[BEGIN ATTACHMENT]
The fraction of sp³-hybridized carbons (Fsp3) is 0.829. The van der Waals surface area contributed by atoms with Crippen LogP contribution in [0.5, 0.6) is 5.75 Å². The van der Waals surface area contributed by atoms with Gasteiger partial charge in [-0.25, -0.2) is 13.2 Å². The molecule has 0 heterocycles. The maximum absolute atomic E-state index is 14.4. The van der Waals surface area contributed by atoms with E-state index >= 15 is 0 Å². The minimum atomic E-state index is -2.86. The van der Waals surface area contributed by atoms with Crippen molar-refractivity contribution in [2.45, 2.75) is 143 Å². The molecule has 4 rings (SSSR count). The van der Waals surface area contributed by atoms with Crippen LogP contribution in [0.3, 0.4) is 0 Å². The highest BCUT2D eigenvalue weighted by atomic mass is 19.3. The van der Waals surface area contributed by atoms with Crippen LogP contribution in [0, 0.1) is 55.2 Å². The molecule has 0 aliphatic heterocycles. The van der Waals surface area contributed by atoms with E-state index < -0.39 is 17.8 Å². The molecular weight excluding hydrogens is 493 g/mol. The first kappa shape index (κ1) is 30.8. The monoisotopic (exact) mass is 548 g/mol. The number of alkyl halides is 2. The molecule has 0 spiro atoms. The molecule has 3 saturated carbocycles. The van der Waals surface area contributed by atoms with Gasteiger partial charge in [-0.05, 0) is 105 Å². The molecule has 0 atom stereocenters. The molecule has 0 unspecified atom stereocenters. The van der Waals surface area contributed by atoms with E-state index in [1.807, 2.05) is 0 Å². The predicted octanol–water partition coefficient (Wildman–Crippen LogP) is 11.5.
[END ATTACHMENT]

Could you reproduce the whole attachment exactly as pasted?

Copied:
The fraction of sp³-hybridized carbons (Fsp3) is 0.829. The van der Waals surface area contributed by atoms with Crippen LogP contribution in [0.5, 0.6) is 5.75 Å². The van der Waals surface area contributed by atoms with Gasteiger partial charge in [-0.25, -0.2) is 13.2 Å². The molecule has 0 heterocycles. The maximum absolute atomic E-state index is 14.4. The van der Waals surface area contributed by atoms with E-state index >= 15 is 0 Å². The minimum atomic E-state index is -2.86. The van der Waals surface area contributed by atoms with Crippen molar-refractivity contribution in [2.45, 2.75) is 143 Å². The molecule has 4 rings (SSSR count). The van der Waals surface area contributed by atoms with Crippen LogP contribution in [0.3, 0.4) is 0 Å². The highest BCUT2D eigenvalue weighted by atomic mass is 19.3. The van der Waals surface area contributed by atoms with Crippen LogP contribution in [0, 0.1) is 55.2 Å². The molecule has 0 aliphatic heterocycles. The van der Waals surface area contributed by atoms with E-state index < -0.39 is 17.8 Å². The molecular weight excluding hydrogens is 493 g/mol. The first kappa shape index (κ1) is 30.8. The monoisotopic (exact) mass is 548 g/mol. The number of alkyl halides is 2. The molecule has 0 spiro atoms. The molecule has 3 saturated carbocycles. The van der Waals surface area contributed by atoms with Gasteiger partial charge in [-0.05, 0) is 105 Å². The molecule has 0 atom stereocenters. The molecule has 0 unspecified atom stereocenters. The van der Waals surface area contributed by atoms with E-state index in [1.807, 2.05) is 0 Å². The predicted octanol–water partition coefficient (Wildman–Crippen LogP) is 11.5.